In a day where the slow nature of the economy has forced unforeseen layoffs and cutbacks, many companies are turning to marketing and sales gimmicks in an attempt to boost revenue, raise customer confidence, and invigorate a slow-moving stock market that is growing increasingly conservative. Many companies are turning to gimmicks who have never done so before, most notably Starbucks which has always kept itself away from advertising and gimmicks, relying on the testimony of regular customers and trustworthiness of the brand name to promote growth. Now the company is releasing a promo promising discounted drinks for those who purchase one in the morning as an afternoon pickup. This satisfies to some extent the bloggers who demand that Starbucks do something about its extravagant prices in order to stimulate customer traffic in a shaky economy. While I do agree that this is a good move to promote customer traffic, I do believe that this is a compromise of the company’s approach towards marketing and advertising.
But is this the case only in secular, corporate America? Or have churches succumbed to the allure of advertising and marketing gimmicks in an attempt to be part of the “church growth” movement? Has the “seeker sensitive” movement caused us to compromise our doctrine and practice of worship and what it means to do church? Churches are so often looking to draw in people that they seek after the next wave of programming, the next big speaker to come and do a conference, catchy websites and billboards and license plates and t-shirts. In the effort to make our churches bigger and increase our programming and ministries and stuff, I believe it has made the back door of our churches as big as the front door. Thankfully the SBC passed a resolution to put an emphasis on Regenerate Church Membership which will hopefully make it possible for churches to take seriously the issue of church membership and will put an emphasis instead of numbers on growth and discipleship and maturity. By making our churches Gospel-centered and Christ-centered, I think it will result in numeric growth by the equipping of the saints for the work of the Gospel. Any program or ministry done by a church has to be God-glorifying and Gospel-centered or it is nothing more than a social gathering of Christian humanists who seek the happiness of man rather than the glory of God. Programs and ministries and efforts to reach out to the lost are great, but never for the sake of a gimmick to selfishly promote but rather to unashamedly point to the Cross and to the Gospel.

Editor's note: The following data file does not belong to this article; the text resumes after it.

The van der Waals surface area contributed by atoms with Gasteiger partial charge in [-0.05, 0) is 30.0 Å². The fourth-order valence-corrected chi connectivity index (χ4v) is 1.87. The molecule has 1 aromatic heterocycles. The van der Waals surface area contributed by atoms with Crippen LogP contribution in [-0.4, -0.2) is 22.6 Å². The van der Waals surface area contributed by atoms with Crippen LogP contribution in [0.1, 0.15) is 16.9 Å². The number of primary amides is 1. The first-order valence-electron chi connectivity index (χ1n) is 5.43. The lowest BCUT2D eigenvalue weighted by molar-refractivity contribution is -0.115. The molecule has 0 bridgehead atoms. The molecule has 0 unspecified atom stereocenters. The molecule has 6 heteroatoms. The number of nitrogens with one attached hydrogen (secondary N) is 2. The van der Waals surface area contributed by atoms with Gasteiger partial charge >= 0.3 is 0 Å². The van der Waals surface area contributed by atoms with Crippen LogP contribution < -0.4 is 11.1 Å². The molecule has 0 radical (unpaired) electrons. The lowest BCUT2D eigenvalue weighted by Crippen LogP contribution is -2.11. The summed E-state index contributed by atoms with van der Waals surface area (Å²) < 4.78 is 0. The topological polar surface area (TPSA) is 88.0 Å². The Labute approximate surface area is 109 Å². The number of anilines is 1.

I pray gimmicks never have a part in my ministry, may the Lord guide me in that daily.